It seems I’ve spent the better part of the week with a lot of Mr. Charles Smith’s wines, and I can particularly think of a better set of bottles to have gone through. While everything falls outside of First Pour Wine’s regular range, the experience of going to hosted tastings is always a great way to hear other peoples perspectives, learn more about bottles, and taste a lot of great wines rather non-commitally. Even if you’re new to wine, these can be great ways to learn more, and meet enthusiasts and amateurs alike. Although it’s not recommended that one takes the advice of the individual who joked they added Welch’s to their wine.
While the tasting that I attended was for Mr. Smith’s every day wines ($12 – 20) this bottle of K Milbrandt Syrah was to celebrate turning 24 last month. Given that 2008 was a fantastic year for Washington, I only expected great things from this bottle. Did the 2008 K Milbrandt Syrah deliver, or should I have selected something else for my birthday?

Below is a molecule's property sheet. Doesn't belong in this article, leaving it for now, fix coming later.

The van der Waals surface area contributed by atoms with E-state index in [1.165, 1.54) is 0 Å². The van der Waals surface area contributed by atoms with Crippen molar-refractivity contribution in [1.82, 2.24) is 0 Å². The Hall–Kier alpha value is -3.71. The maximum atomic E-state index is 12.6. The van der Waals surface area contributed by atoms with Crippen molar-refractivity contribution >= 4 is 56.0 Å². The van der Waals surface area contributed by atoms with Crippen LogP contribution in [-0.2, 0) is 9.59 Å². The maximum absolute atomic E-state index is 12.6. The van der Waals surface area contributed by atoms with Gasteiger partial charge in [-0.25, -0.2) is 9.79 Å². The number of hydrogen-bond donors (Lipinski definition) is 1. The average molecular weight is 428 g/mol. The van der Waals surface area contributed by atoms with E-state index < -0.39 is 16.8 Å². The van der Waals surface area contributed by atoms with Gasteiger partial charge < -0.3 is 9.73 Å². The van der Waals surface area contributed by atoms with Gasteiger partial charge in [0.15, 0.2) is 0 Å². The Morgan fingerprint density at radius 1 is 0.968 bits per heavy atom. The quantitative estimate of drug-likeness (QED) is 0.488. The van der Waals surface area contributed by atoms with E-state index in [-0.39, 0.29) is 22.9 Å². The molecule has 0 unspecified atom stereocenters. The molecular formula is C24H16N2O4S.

Sight: A deep ruby so bright you could put it in a ring.
Smell: Vanilla and caramel gentle waft ahead of spicy cracked pepper, blackberries, currants, and cigar box. There’s a light leather and creamy espresso.
Sip: The body is incredibly smooth, like butter, but bright and lively on the palate. Huge cherry, vanilla, caramel, and boysenberry jump up in front to greet the tongue, before breaking way to plum skin, espresso, and mocha with background notes of leather, toasty hay, and black pepper. There’s a bit of all spice and clove that run though the whole experience.
Savor: As the after-taste begins, it drives at espresso and raspberry, before evolving through vanilla, anise, and jammy blackberries.
Overall, 2008 K Milbrandt Syrah delivers an amazing view of both Syrah, and the wine making capabilities of individual vineyards in Columbia Valley, Washington (as well as the winemakers in Walla Walla). The softness and balance, with a massive flavor arcs, and subtle undertones make this wine a stand out. Be aware, this is a moderate to lighter bodied wine, the tannins are not there to support big fatty meat like a ribeye. While the bottle is on the pricey side, it feels well worth the $30.
Verdict: Smooth Kriminal
Wahluke Slope, Columbia Valley, Washington